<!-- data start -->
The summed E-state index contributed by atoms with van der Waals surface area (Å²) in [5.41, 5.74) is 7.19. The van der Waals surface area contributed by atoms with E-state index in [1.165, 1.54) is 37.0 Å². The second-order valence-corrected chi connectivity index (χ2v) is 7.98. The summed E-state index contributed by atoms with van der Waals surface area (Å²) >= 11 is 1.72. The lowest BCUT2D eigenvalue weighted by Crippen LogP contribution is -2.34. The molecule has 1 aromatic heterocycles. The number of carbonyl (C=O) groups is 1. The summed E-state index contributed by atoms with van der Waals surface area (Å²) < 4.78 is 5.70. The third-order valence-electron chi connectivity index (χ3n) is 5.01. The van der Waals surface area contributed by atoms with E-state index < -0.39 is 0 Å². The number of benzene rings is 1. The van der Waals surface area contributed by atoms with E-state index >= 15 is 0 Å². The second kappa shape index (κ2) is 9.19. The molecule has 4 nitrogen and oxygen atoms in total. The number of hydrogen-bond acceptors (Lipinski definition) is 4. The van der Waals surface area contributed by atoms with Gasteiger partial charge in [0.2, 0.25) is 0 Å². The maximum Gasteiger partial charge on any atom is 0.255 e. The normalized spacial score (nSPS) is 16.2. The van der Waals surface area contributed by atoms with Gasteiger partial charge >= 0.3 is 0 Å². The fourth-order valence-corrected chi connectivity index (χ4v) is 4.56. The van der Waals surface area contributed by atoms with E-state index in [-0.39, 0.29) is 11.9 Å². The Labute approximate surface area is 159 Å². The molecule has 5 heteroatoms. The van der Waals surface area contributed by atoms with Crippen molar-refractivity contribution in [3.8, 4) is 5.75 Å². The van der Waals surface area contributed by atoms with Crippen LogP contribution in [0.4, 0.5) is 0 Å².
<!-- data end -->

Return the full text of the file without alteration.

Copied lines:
The summed E-state index contributed by atoms with van der Waals surface area (Å²) in [5.41, 5.74) is 7.19. The van der Waals surface area contributed by atoms with E-state index in [1.165, 1.54) is 37.0 Å². The second-order valence-corrected chi connectivity index (χ2v) is 7.98. The summed E-state index contributed by atoms with van der Waals surface area (Å²) >= 11 is 1.72. The lowest BCUT2D eigenvalue weighted by Crippen LogP contribution is -2.34. The molecule has 1 aromatic heterocycles. The number of carbonyl (C=O) groups is 1. The summed E-state index contributed by atoms with van der Waals surface area (Å²) < 4.78 is 5.70. The third-order valence-electron chi connectivity index (χ3n) is 5.01. The van der Waals surface area contributed by atoms with E-state index < -0.39 is 0 Å². The number of benzene rings is 1. The van der Waals surface area contributed by atoms with E-state index >= 15 is 0 Å². The second kappa shape index (κ2) is 9.19. The molecule has 4 nitrogen and oxygen atoms in total. The number of hydrogen-bond acceptors (Lipinski definition) is 4. The van der Waals surface area contributed by atoms with Gasteiger partial charge in [0.2, 0.25) is 0 Å². The maximum Gasteiger partial charge on any atom is 0.255 e. The normalized spacial score (nSPS) is 16.2. The van der Waals surface area contributed by atoms with Gasteiger partial charge >= 0.3 is 0 Å². The fourth-order valence-corrected chi connectivity index (χ4v) is 4.56. The van der Waals surface area contributed by atoms with E-state index in [-0.39, 0.29) is 11.9 Å². The Labute approximate surface area is 159 Å². The molecule has 5 heteroatoms. The van der Waals surface area contributed by atoms with Crippen molar-refractivity contribution in [3.8, 4) is 5.75 Å². The van der Waals surface area contributed by atoms with Crippen LogP contribution in [0.4, 0.5) is 0 Å².